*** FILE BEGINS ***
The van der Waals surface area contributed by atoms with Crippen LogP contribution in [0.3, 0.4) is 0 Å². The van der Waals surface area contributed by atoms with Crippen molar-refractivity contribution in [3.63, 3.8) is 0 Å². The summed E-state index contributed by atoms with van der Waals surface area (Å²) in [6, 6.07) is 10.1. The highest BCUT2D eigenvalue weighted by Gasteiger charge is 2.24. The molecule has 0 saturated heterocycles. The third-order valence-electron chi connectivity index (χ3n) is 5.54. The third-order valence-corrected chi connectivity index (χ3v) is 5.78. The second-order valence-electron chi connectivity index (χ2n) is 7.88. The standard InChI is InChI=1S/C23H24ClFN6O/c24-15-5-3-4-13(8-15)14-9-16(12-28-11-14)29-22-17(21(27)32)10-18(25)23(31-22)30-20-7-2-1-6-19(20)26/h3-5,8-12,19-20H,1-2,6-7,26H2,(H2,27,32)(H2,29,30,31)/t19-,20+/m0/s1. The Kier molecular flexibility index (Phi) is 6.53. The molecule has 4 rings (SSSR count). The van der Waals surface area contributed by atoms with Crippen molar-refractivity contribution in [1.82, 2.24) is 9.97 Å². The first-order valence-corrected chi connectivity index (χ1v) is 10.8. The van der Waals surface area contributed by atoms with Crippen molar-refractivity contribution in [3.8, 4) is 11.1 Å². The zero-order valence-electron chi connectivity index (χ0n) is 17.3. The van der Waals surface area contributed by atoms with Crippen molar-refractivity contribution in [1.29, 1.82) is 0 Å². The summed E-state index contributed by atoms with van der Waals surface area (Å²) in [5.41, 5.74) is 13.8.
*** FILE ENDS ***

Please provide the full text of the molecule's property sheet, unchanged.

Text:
The van der Waals surface area contributed by atoms with Crippen LogP contribution in [0.3, 0.4) is 0 Å². The van der Waals surface area contributed by atoms with Crippen molar-refractivity contribution in [3.63, 3.8) is 0 Å². The summed E-state index contributed by atoms with van der Waals surface area (Å²) in [6, 6.07) is 10.1. The highest BCUT2D eigenvalue weighted by Gasteiger charge is 2.24. The molecule has 0 saturated heterocycles. The third-order valence-electron chi connectivity index (χ3n) is 5.54. The third-order valence-corrected chi connectivity index (χ3v) is 5.78. The second-order valence-electron chi connectivity index (χ2n) is 7.88. The standard InChI is InChI=1S/C23H24ClFN6O/c24-15-5-3-4-13(8-15)14-9-16(12-28-11-14)29-22-17(21(27)32)10-18(25)23(31-22)30-20-7-2-1-6-19(20)26/h3-5,8-12,19-20H,1-2,6-7,26H2,(H2,27,32)(H2,29,30,31)/t19-,20+/m0/s1. The Kier molecular flexibility index (Phi) is 6.53. The molecule has 4 rings (SSSR count). The van der Waals surface area contributed by atoms with Crippen molar-refractivity contribution in [1.82, 2.24) is 9.97 Å². The first-order valence-corrected chi connectivity index (χ1v) is 10.8. The van der Waals surface area contributed by atoms with Crippen molar-refractivity contribution in [3.8, 4) is 11.1 Å². The zero-order valence-electron chi connectivity index (χ0n) is 17.3. The van der Waals surface area contributed by atoms with Crippen molar-refractivity contribution in [1.29, 1.82) is 0 Å². The summed E-state index contributed by atoms with van der Waals surface area (Å²) in [5.41, 5.74) is 13.8.